From Occupy Wall St. to Impact Investing, 2 Visions of Markets at Net Impact 2011
“Occupy Wall Street from within.” The challenge, vigorously Tweeted through smartphones and MacBooks, went out to some 2,600 business students, young professionals and socially aligned executives at Net Impact 2011.
“You are the change the world is waiting for,” cautioned Hanna Jones, vice president of Sustainable Business & Innovation for Nike and a keynote speaker. Nike was a sponsor of the conference held in Portland last weekend.
Throughout sessions, speakers emphasized the urgency of channeling youth and energy to effect positive change, an upbeat message that also reflected the risk, uncertainty, and newness of the field of social investing.
“When the field is five to ten years old and you’ve been at it for five years – you can move fast,” said Ross Baird, the 27-year-old executive director of Village Capital, noting, “you have to create the job you want.”
Markets as a solution
As the Occupy Wall Street protesters continued their encampment in Portland’s Chapman and Lownsdale Squares, it became difficult to reconcile the two visions of markets. Baird suggested that business needed to respond to protesters by demonstrating the value it creates.
In a panel on international development careers, speakers suggested that the concepts of global development and global markets were merging fast.
DAI’s Kristi Ragan declared that “international development is dead,” opining with Chris Jurgens of Accenture that market-led development offered the best solution to rectify globalization’s inequities.
Measuring Social Impact
Metrics for impact investing are more focused than ever on pinpointing the social (and financial) value of these cash flows.
GIIRS (“gears”) is leading the charge for better evidence about the social impact of investment companies and funds. Flory Wilson from B labs described GIIRS’s aggregation tools released last month at the Clinton Global Initiative. GIIRS aims to provide impact ratings for more than 2,500 companies and 350 funds with the goal of driving $1 trillion toward impact investments in 10 years.
On the other hand, in a panel on the future of the giving sector, philanthropists complained about the lack of standardized metrics. Paul Shoemaker of SVP Seattle said, of his former life as a manager at Microsoft and Nestle, “I miss ’net profit’-you know whether you succeeded or failed. It’s important for social organizations to know whether they are having impact.” He called for the creation of “a dashboard with indicators, to measure if we are succeeding or not.”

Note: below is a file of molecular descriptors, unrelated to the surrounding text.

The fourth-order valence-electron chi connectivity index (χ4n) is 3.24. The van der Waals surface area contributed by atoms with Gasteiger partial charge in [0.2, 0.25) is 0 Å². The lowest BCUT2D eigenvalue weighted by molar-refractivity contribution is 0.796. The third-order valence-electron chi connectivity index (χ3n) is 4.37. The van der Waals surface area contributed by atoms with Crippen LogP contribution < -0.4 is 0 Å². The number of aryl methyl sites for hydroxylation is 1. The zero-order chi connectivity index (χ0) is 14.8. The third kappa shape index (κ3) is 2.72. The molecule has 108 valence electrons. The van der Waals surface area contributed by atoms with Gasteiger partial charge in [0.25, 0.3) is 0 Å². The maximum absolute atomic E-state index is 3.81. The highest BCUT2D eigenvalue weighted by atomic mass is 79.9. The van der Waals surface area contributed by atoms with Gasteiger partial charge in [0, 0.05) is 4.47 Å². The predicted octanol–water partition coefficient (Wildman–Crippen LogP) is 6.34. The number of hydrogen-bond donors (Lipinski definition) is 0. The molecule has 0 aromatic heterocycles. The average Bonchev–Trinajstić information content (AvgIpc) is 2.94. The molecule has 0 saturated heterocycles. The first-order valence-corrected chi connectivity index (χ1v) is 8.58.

Putting your ear (or your team’s ear) to the ground
The advice came in a chorus: Get out into the field.
Many students had field experience-Jamie Lippman from Dartmouth’s school of business could describe the flavor of Gujarati dahl (sweet, not spicy) from her year working with local crafts entrepreneurs in Bhuj.
Aside from building resumes, investors’ boots on the ground in emerging markets are clearly key to advancing deals responding to local needs.
Nancy Kamei of Intel Capital fund described a recent deal the company’s Chinese team had sourced in health care IT – one that responded both to Chinese markets and Intel’s health care strategy. Kamei referenced an earlier strategy paper that led to investments in hotspot development globally – I used Boingo’s hotspot at the Houston airport to write this, and I thank Kamei’s people profusely for the convenience-leading up to release of Intel’s Centrino platform, which allowed people to access wi-fi on laptops.
B Labs’ Wilson, too, stressed the importance of understanding local markets, pointing to an American company that successfully sold low-cost fiberglass domes in domestic housing market, later introducing the product in India to find out that the domes were “totally inappropriate for that market.”
Baird noted that Gray Ghost Ventures-a sister company of Village Capital-invested in Promethean Power, which produces commercial cold-storage applications for off-grid and partially electrified areas of developing countries. The diesel-powered fridges reduced energy usage and helped farmers earn more money because chilled milk becomes a premium product like ice cream. Yet diesel wasn’t part of the plan. “Our investors were angry,” Baird recalled, “they wanted solar energy [powered refrigerators].” Baird said the cheapest they could make solar-powered fridges was $6000 and Indian dairies would pay only $3000.
“What makes me excited about this investment is that we invested in a great team, and they found the product [people were] willing to pay for,” said Baird.